We disagree with the disposition of the case by the Court of Appeals. The "whole case," as to both Whitaker and Purdy, is the entire claim of each against Geupel and Aetna. It does not include all of the other claims and cross-claims involved in the single action, all of which are still pending in the trial court. To hold otherwise would render nugatory Civ. R. 56(A) and (B) which provide for summary judgment on behalf of either party to a claim, counterclaim or cross-claim in accordance with Civ. R. 56(C).
However, we agree that these appeals must be remanded to the trial court, but for a different reason and a different purpose. The trial court's entries of summary judgment in favor of Whitaker and Purdy pursuant to Civ. R. 56(A) could not, and did not, constitute final judgments under Civ. R. 54(B) because they failed to include "an express determination" that there was "no just reason" for delaying the granting of summary judgment as to each of those parties. Therefore, the Court of Appeals should have, sua sponte, dismissed the appeal of Geupel and Aetna from those judgments on the ground that they were not appealable judgments or orders. Cincinnati v. Butler (1966), 5 Ohio St.2d 80.
Civ. R. 54(B):
"When more than one claim for relief is presented in an action, whether as a claim, counterclaim, cross-claim or third-party claim, or when multiple parties are involved, the court may enter final judgment as to one or more but fewer than all of the claims or parties only upon an express determination that there is no just reason for delay. In the absence of such determination, any order or other form of decision, however designated, which adjudicates fewer than all the claims or the rights and liabilities of fewer than all the parties shall not terminate the action as to any of the claims or parties, and the order or other form of decision is subject to revision at any time before the entry of judgment adjudicating all the claims and the rights and liabilities of all the parties." (Emphasis supplied.)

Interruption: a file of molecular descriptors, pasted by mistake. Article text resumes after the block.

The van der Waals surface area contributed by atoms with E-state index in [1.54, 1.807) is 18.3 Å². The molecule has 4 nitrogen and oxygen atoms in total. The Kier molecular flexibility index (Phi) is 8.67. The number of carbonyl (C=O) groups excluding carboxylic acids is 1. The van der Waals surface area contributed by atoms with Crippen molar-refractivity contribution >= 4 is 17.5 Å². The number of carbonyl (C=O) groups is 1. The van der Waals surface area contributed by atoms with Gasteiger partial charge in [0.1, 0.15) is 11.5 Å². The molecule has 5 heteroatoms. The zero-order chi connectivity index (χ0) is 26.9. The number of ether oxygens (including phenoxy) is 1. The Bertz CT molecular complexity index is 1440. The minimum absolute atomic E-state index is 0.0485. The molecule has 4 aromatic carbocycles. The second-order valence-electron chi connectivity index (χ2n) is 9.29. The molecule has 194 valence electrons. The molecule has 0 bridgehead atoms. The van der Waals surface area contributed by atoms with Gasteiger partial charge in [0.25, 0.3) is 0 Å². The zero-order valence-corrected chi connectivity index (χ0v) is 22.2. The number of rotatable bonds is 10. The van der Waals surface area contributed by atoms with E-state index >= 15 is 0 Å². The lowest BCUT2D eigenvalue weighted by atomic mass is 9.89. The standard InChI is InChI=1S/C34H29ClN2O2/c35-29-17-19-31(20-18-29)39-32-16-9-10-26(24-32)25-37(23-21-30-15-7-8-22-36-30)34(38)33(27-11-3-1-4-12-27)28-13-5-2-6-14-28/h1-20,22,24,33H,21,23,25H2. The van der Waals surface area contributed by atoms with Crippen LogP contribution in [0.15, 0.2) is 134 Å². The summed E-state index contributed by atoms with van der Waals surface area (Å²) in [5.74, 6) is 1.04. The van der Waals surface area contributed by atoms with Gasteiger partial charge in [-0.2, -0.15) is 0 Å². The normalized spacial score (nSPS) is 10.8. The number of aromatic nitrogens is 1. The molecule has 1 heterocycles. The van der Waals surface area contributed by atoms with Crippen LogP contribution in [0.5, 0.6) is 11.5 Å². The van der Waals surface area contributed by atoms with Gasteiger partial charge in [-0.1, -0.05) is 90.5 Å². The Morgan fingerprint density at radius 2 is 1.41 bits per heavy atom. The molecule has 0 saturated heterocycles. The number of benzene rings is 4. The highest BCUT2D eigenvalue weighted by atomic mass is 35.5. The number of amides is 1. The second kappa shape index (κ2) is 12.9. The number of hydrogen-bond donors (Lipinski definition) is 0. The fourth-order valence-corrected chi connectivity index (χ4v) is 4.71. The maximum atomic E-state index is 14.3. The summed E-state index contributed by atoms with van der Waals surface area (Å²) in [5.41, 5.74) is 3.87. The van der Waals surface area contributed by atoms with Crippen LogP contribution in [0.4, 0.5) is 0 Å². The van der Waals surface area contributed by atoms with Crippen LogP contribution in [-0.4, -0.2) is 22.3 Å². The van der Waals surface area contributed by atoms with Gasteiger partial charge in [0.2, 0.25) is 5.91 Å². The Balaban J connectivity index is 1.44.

Actually, Whitaker and Purdy were more adversely affected than Geupel and Aetna by the trial court's failure to make the required determinations. This is so because the last sentence of Civ. R. 54(B) provides that in the absence of such determination, the orders, "however designated . . . shall not terminate the action as to any of the claims or parties" and are "subject to revision at any time before the entry of judgment adjudicating all the claims and the rights and liabilities of all the parties." In other words, Whitaker and Purdy gained very little by the trial court's entries, and Geupel and Aetna lost nothing thereby.
Whatever may be said of the Ohio Rules of Civil Procedure, it was not one of their purposes to encourage, or to permit, unnecessarily fragmented appeals, as illustrated by this case, to which Civil Rules 54 and 56 are equally applicable. There is no inconsistency between them.
A trial court is authorized to grant final summary judgment "upon the whose case" (Civ. R. 56[D]) as to "fewer than all the claims or parties" (Civ. R. 54[B]) in multi-party or multi-claim actions "only upon an express determination that there is no just reason for delay" until judgment is granted as to all the claims and parties. In that event only, the judgment is reviewable upon the determination of no reason for delay, as well as for error in the granting of judgment. Otherwise, it is not final and not appealable. See Wan v. Black (C.C.A. 9, 1950), 182 F.2d 146, certiorari denied, 342 U.S. 826.
The judgment of the Court of Appeals is vacated, and that judgment is rendered which that court should have rendered, i.e., the appeals are dismissed and the cause is remanded to the trial court for further proceedings in accordance with law.
O'NEILL, C.J., HERBERT, CORRIGAN, STERN, LEACH and BROWN, JJ., concur.